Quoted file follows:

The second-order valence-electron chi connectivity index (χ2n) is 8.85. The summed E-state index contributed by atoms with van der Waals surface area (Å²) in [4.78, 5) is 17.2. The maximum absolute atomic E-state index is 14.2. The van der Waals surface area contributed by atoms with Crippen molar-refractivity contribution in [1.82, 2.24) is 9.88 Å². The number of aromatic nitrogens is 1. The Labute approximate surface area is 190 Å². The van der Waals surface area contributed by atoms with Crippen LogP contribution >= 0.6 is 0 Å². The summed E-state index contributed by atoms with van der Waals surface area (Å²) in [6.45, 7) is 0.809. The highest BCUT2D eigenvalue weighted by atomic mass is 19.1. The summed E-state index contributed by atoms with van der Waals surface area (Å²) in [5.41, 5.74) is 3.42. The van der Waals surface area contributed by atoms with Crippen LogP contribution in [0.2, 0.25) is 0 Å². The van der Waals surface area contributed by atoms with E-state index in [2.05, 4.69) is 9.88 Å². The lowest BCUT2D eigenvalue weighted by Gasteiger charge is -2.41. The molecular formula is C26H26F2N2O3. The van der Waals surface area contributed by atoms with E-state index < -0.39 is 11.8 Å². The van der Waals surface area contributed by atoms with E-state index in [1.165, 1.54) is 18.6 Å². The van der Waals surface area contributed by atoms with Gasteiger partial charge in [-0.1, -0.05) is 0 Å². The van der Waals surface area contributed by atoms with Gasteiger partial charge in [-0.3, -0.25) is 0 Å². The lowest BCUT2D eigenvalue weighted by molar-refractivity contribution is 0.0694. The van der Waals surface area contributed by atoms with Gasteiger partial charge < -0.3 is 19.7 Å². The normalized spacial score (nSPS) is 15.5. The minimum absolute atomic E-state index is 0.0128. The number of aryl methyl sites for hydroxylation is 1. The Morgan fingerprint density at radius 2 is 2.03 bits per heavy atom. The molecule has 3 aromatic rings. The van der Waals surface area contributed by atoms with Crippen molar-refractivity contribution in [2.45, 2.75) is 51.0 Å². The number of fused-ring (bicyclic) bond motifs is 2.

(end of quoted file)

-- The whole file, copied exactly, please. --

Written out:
The second-order valence-electron chi connectivity index (χ2n) is 8.85. The summed E-state index contributed by atoms with van der Waals surface area (Å²) in [4.78, 5) is 17.2. The maximum absolute atomic E-state index is 14.2. The van der Waals surface area contributed by atoms with Crippen molar-refractivity contribution in [1.82, 2.24) is 9.88 Å². The number of aromatic nitrogens is 1. The Labute approximate surface area is 190 Å². The van der Waals surface area contributed by atoms with Crippen LogP contribution >= 0.6 is 0 Å². The summed E-state index contributed by atoms with van der Waals surface area (Å²) in [6.45, 7) is 0.809. The highest BCUT2D eigenvalue weighted by atomic mass is 19.1. The summed E-state index contributed by atoms with van der Waals surface area (Å²) in [5.41, 5.74) is 3.42. The van der Waals surface area contributed by atoms with Crippen LogP contribution in [0.2, 0.25) is 0 Å². The van der Waals surface area contributed by atoms with E-state index in [2.05, 4.69) is 9.88 Å². The lowest BCUT2D eigenvalue weighted by Gasteiger charge is -2.41. The molecular formula is C26H26F2N2O3. The van der Waals surface area contributed by atoms with E-state index < -0.39 is 11.8 Å². The van der Waals surface area contributed by atoms with E-state index in [1.165, 1.54) is 18.6 Å². The van der Waals surface area contributed by atoms with Gasteiger partial charge in [-0.1, -0.05) is 0 Å². The van der Waals surface area contributed by atoms with Gasteiger partial charge in [-0.3, -0.25) is 0 Å². The lowest BCUT2D eigenvalue weighted by molar-refractivity contribution is 0.0694. The van der Waals surface area contributed by atoms with Gasteiger partial charge < -0.3 is 19.7 Å². The normalized spacial score (nSPS) is 15.5. The minimum absolute atomic E-state index is 0.0128. The number of aryl methyl sites for hydroxylation is 1. The Morgan fingerprint density at radius 2 is 2.03 bits per heavy atom. The molecule has 3 aromatic rings. The van der Waals surface area contributed by atoms with Crippen molar-refractivity contribution in [2.45, 2.75) is 51.0 Å². The number of fused-ring (bicyclic) bond motifs is 2.